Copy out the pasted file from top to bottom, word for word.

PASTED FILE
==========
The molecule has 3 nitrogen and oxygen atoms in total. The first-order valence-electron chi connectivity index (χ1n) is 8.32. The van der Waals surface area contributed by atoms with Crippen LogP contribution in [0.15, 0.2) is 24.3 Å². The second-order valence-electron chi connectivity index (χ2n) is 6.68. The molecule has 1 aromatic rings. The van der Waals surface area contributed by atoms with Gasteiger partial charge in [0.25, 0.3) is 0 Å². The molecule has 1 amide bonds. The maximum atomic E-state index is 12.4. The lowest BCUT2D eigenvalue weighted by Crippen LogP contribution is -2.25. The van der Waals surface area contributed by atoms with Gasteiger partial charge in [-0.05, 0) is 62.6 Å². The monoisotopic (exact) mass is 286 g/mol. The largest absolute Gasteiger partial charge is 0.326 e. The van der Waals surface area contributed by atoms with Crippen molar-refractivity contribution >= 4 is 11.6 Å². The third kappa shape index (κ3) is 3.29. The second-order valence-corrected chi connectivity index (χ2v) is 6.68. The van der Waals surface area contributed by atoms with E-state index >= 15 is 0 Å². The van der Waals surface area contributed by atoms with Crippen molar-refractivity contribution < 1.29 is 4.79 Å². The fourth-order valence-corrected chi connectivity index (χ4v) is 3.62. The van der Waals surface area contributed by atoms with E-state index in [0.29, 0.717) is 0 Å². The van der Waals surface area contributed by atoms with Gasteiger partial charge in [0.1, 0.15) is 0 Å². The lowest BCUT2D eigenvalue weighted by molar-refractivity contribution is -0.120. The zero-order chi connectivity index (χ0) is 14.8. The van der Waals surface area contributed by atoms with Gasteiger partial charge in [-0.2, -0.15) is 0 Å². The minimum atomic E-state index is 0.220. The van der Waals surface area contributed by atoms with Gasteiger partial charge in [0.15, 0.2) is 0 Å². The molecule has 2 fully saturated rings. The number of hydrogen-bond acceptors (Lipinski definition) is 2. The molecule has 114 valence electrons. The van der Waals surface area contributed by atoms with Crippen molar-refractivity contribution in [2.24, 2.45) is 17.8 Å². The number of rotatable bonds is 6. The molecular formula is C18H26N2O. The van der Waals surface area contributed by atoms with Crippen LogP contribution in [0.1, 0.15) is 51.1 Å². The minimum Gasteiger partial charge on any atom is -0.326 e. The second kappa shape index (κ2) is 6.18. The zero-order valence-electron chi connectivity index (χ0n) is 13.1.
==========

The molecule has 3 nitrogen and oxygen atoms in total. The first-order valence-electron chi connectivity index (χ1n) is 8.32. The van der Waals surface area contributed by atoms with Crippen LogP contribution in [0.15, 0.2) is 24.3 Å². The second-order valence-electron chi connectivity index (χ2n) is 6.68. The molecule has 1 aromatic rings. The van der Waals surface area contributed by atoms with Gasteiger partial charge in [0.25, 0.3) is 0 Å². The molecule has 1 amide bonds. The maximum atomic E-state index is 12.4. The lowest BCUT2D eigenvalue weighted by Crippen LogP contribution is -2.25. The van der Waals surface area contributed by atoms with Gasteiger partial charge in [-0.05, 0) is 62.6 Å². The monoisotopic (exact) mass is 286 g/mol. The largest absolute Gasteiger partial charge is 0.326 e. The van der Waals surface area contributed by atoms with Crippen molar-refractivity contribution >= 4 is 11.6 Å². The third kappa shape index (κ3) is 3.29. The second-order valence-corrected chi connectivity index (χ2v) is 6.68. The van der Waals surface area contributed by atoms with E-state index >= 15 is 0 Å². The van der Waals surface area contributed by atoms with Crippen molar-refractivity contribution < 1.29 is 4.79 Å². The fourth-order valence-corrected chi connectivity index (χ4v) is 3.62. The van der Waals surface area contributed by atoms with E-state index in [0.29, 0.717) is 0 Å². The van der Waals surface area contributed by atoms with Gasteiger partial charge in [0.1, 0.15) is 0 Å². The lowest BCUT2D eigenvalue weighted by molar-refractivity contribution is -0.120. The zero-order chi connectivity index (χ0) is 14.8. The van der Waals surface area contributed by atoms with Gasteiger partial charge in [-0.2, -0.15) is 0 Å². The minimum atomic E-state index is 0.220. The van der Waals surface area contributed by atoms with Gasteiger partial charge in [0.15, 0.2) is 0 Å². The molecule has 2 fully saturated rings. The number of hydrogen-bond acceptors (Lipinski definition) is 2. The molecule has 114 valence electrons. The van der Waals surface area contributed by atoms with Crippen molar-refractivity contribution in [2.24, 2.45) is 17.8 Å². The number of rotatable bonds is 6. The molecular formula is C18H26N2O. The van der Waals surface area contributed by atoms with Crippen LogP contribution in [0.1, 0.15) is 51.1 Å². The minimum Gasteiger partial charge on any atom is -0.326 e. The second kappa shape index (κ2) is 6.18. The zero-order valence-electron chi connectivity index (χ0n) is 13.1.